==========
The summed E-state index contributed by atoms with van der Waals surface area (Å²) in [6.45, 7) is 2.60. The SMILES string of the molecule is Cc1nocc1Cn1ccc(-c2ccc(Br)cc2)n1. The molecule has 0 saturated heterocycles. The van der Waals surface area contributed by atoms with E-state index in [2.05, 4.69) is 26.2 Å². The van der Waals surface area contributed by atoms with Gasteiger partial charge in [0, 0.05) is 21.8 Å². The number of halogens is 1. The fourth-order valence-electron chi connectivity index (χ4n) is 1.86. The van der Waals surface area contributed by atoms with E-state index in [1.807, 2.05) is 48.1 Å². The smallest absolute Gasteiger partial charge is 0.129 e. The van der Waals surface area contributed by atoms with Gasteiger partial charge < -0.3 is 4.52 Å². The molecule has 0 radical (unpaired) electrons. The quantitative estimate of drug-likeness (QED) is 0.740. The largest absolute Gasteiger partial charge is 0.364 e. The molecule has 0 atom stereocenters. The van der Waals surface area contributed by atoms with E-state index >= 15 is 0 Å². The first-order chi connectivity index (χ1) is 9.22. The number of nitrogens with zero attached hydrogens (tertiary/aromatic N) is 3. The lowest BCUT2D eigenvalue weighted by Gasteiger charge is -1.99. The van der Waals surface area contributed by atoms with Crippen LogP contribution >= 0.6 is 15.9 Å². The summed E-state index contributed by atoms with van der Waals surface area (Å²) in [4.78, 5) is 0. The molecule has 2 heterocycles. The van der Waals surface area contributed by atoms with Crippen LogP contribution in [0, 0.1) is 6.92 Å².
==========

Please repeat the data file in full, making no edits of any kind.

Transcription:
The summed E-state index contributed by atoms with van der Waals surface area (Å²) in [6.45, 7) is 2.60. The SMILES string of the molecule is Cc1nocc1Cn1ccc(-c2ccc(Br)cc2)n1. The molecule has 0 saturated heterocycles. The van der Waals surface area contributed by atoms with E-state index in [2.05, 4.69) is 26.2 Å². The van der Waals surface area contributed by atoms with Gasteiger partial charge in [0, 0.05) is 21.8 Å². The number of halogens is 1. The fourth-order valence-electron chi connectivity index (χ4n) is 1.86. The van der Waals surface area contributed by atoms with E-state index in [1.807, 2.05) is 48.1 Å². The smallest absolute Gasteiger partial charge is 0.129 e. The van der Waals surface area contributed by atoms with Gasteiger partial charge < -0.3 is 4.52 Å². The molecule has 0 radical (unpaired) electrons. The quantitative estimate of drug-likeness (QED) is 0.740. The largest absolute Gasteiger partial charge is 0.364 e. The molecule has 0 atom stereocenters. The van der Waals surface area contributed by atoms with E-state index >= 15 is 0 Å². The first-order chi connectivity index (χ1) is 9.22. The number of nitrogens with zero attached hydrogens (tertiary/aromatic N) is 3. The lowest BCUT2D eigenvalue weighted by Gasteiger charge is -1.99. The van der Waals surface area contributed by atoms with Crippen LogP contribution >= 0.6 is 15.9 Å². The summed E-state index contributed by atoms with van der Waals surface area (Å²) in [4.78, 5) is 0. The molecule has 2 heterocycles. The van der Waals surface area contributed by atoms with Crippen LogP contribution in [0, 0.1) is 6.92 Å².